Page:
After devastating Republican presidential primary losses, this is the last thing Senator Marco Rubio (R-FL) wants to answer questions about.
One of Rubio’s best friends and closest political supporters is Congressman David Rivera (R-FL), who is under investigation by the FBI.
Federal investigators have until next year to bring charges against Rivera about his ties to shady deals, including a $100,00 bribe from a gambling executive, and a secret transfer of $1 million from the corrupt dog track betting industry. These donations helped direct Rivera and Rubio’s votes in favor of well-connected families who wanted exclusive gambling rights.
But the most damaging part of the report details Rubio’s massive contributions from a criminal who is now in prison for helping launder drug money from South America:
Mr. Rivera and Mr. Rubio were also involved in another dubious deal in the mid-2000s that is breathtakingly brazen even by Florida’s promiscuous standards and which was partially unraveled over many years by a joint FBI/DEA task force. One of the key figures in the scam was Alan Mendelsohn, a GOP lobbyist and fundraiser who raised about $2 million that he funneled to numerous Florida politicians or used for his personal benefit, according to his subsequent indictment. Of that amount about $1.5 million came from a crooked businessman named Joel Steinger.
Steinger was the founder and CEO of a private company called Mutual Benefits Corp., through which he pulled off a $1.2 billion Ponzi scheme that targeted elderly South Florida retirees and members of the state’s gay community. Mutual Benefits Corp. also helped a South American drug cartel launder money, evidence compiled by a the FBI/DEA task force showed.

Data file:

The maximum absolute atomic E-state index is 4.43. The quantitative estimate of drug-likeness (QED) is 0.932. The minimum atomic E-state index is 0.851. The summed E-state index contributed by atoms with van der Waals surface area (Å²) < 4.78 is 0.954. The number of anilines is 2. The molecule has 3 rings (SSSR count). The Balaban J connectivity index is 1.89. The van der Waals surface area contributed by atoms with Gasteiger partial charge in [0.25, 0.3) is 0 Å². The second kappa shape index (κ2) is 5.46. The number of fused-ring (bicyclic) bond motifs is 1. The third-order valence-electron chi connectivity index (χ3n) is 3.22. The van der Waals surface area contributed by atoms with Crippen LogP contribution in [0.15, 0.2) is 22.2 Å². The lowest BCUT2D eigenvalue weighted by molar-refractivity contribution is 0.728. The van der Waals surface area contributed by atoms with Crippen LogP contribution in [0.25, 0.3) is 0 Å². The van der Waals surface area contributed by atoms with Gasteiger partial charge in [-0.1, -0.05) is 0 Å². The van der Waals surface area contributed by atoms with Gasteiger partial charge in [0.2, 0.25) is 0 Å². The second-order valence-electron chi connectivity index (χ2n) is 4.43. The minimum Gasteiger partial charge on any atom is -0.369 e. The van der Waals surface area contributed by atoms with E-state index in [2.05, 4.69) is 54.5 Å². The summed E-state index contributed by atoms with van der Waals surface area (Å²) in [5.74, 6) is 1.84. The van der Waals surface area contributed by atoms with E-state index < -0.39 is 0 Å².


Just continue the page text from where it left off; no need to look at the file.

Mendelsohn funneled money to politicians through various political entities, including a political committee he set up called The Ophthalmology PAC. Steinger gave him money in the hopes of winning political support for a bill that would exempt Mutual Benefits Corp. from state regulation. Mendelsohn also got money to pass along to politicians from a few other dubious players, including a credit counseling firm and gambling companies.
Rivera and Rubio both received $50,000 contributions in December of 2003, paid by Mendelson through his Opthalmology PAC, to Rubio’s Floridians for Conservative Leadership PAC.
After those massive donations, both Rubio and Rivera voted for legislation which exempted Steinger’s Mutual Benefits Corp. from state regulations… a bill Mendelsohn aggressively lobbied for.
As late as 2009 – just two years before going to prison for corrupt lobbying practices, Mendelson was considered one of Rubio’s top fundraisers.
It’s clear that Rubio’s long and questionable history in Florida – with deep ties to shady businesses, drug dealings, and criminal ponzi schemes.
So why would the Republican establishment want Rubio as their candidate? There are too many questions about Rubio’s past that haven’t been answered.